By changing your use of minutes, you challenge your limiting beliefs — your convention — your thinking and doing.

Each day we further define who we are and what we are. In truth, we are what we buy, what we eat, what we say, and what we do. At the end of the day it is what we do that is the indicator of who we are. This is true in all aspects of life during each of our minutes. Including our professional leadership of green and sustainable design.

After all, building green is all the rage. But ponder this for a minute and ask with me, Is it really?

Only 13 percent of architecture and design firms are “very satisfied” with their own firm’s progress in achieving higher levels of green and sustainable design, according to the 2009 DesignIntelligence Sustainable Design Survey. Moreover, one-quarter of professionals believe their professional practice is trailing peers with regard to green and sustainable design. Only about a third of firms say that 75 percent of their organization’s work is environmentally responsible. What about the others?

My point in this: We still have a long way to go as a design profession in actualizing our beliefs and actions in green and sustainable design. Yes, we have begun to drive cars that are more responsible. We have begun to design a higher percentage of LEED gold buildings. We have begun to alter our hiring practices to favor expert competency in sustainable systems.

Still, looking ahead we should soberly understand that we have just begun.

Recent news briefings reveal a prediction from climate researchers that point to a nearly iceless Arctic summer in 2040. According to the National Oceanic and Atmospheric Administration, the ice extent in the ocean may shrink by more than three-quarters between now and 2040. The most significant cause? One theory that is gaining credibility is carbon emissions from the built environment — from buildings. Not automobiles, not milk cows, not forest fires. Architecture. Scientists generally agree that the Arctic sea ice loss is now on a fast track.

What are we to do?

Move away from our limiting beliefs and move forward and embrace an innovative environmental ethic.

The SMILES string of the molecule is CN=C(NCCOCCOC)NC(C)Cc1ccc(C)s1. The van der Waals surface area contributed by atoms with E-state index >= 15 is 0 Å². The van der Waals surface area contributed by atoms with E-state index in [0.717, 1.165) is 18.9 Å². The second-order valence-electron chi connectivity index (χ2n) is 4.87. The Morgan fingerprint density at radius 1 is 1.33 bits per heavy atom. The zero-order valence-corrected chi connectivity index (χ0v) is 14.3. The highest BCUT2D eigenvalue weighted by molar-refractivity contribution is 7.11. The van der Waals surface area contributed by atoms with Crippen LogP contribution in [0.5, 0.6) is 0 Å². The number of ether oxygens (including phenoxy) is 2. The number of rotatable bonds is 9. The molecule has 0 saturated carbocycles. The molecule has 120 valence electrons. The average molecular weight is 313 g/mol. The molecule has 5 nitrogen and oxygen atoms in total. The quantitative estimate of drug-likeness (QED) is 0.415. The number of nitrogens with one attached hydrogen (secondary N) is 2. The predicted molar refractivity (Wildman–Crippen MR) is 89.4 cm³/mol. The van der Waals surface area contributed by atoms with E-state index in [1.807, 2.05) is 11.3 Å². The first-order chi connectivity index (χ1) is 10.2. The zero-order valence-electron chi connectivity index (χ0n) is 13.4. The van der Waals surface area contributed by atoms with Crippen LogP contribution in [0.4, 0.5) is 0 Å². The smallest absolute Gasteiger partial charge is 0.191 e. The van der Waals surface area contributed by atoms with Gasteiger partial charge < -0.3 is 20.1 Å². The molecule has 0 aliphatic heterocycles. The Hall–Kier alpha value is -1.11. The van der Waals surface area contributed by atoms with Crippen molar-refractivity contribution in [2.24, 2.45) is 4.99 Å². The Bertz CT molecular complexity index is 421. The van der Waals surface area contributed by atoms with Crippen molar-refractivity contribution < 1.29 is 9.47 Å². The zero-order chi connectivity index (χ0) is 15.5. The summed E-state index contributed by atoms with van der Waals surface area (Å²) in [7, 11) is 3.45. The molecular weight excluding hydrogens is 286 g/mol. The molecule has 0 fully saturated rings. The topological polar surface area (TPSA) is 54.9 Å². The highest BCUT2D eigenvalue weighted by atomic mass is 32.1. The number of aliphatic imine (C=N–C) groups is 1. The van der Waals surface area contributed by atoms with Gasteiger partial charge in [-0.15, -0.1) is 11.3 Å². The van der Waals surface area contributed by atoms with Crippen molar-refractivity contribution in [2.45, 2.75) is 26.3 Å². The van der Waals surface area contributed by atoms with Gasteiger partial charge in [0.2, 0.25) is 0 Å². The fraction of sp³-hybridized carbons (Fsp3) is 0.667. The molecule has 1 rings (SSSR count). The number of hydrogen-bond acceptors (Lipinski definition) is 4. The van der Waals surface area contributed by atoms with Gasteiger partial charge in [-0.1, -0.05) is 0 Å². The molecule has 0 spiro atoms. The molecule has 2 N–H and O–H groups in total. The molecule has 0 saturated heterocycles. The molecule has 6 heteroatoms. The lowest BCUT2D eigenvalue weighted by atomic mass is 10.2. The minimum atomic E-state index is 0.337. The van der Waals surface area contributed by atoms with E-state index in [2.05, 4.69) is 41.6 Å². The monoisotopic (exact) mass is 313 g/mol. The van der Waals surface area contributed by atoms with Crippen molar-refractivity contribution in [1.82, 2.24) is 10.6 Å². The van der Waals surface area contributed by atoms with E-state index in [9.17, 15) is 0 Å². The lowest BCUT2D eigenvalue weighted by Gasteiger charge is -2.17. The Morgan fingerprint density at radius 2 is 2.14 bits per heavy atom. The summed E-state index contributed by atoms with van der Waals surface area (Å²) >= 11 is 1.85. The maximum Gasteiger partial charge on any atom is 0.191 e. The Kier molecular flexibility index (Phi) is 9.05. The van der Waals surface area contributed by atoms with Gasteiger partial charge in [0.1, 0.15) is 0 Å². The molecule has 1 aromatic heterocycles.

Let’s take each dimension of the problem as we understand it. Our most recent Design Futures Council think tank held forth on a likely scenario that energy prices will march onward and upward. This will be driven by supply and demand economics, which will intensify in the years ahead.

Water is the second vanishing commodity. There is a shortage most everywhere compared to just a decade ago. This hydration situation will get more difficult. Just ask any urban planner or civil engineer actively engaged in the future of our cities. Water is a huge dilemma. Buildings are exceedingly energy inefficient. Waste is a legacy of our recent building sciences.

Where are the design thought leaders?

Well, where are you? You are a thought leader. Most likely, the people around you look to you for this. Sustainability is the subject, the pressing issue of our time. Right? Here is what we know based on the most recent statistics coming forth from Greenway Group and Design Futures Council research. Sixty-five percent of architecture and design firms believe their organization is ahead of their peers with regard to green and sustainable design. More than 35 percent of firms say their work is designed to meet or exceed LEED Silver or equivalent status. Another 31 percent say that between 25 percent and 49 percent will meet this standard. Still, 34 percent admit that less than 25 percent of their organization’s work would meet LEED Silver.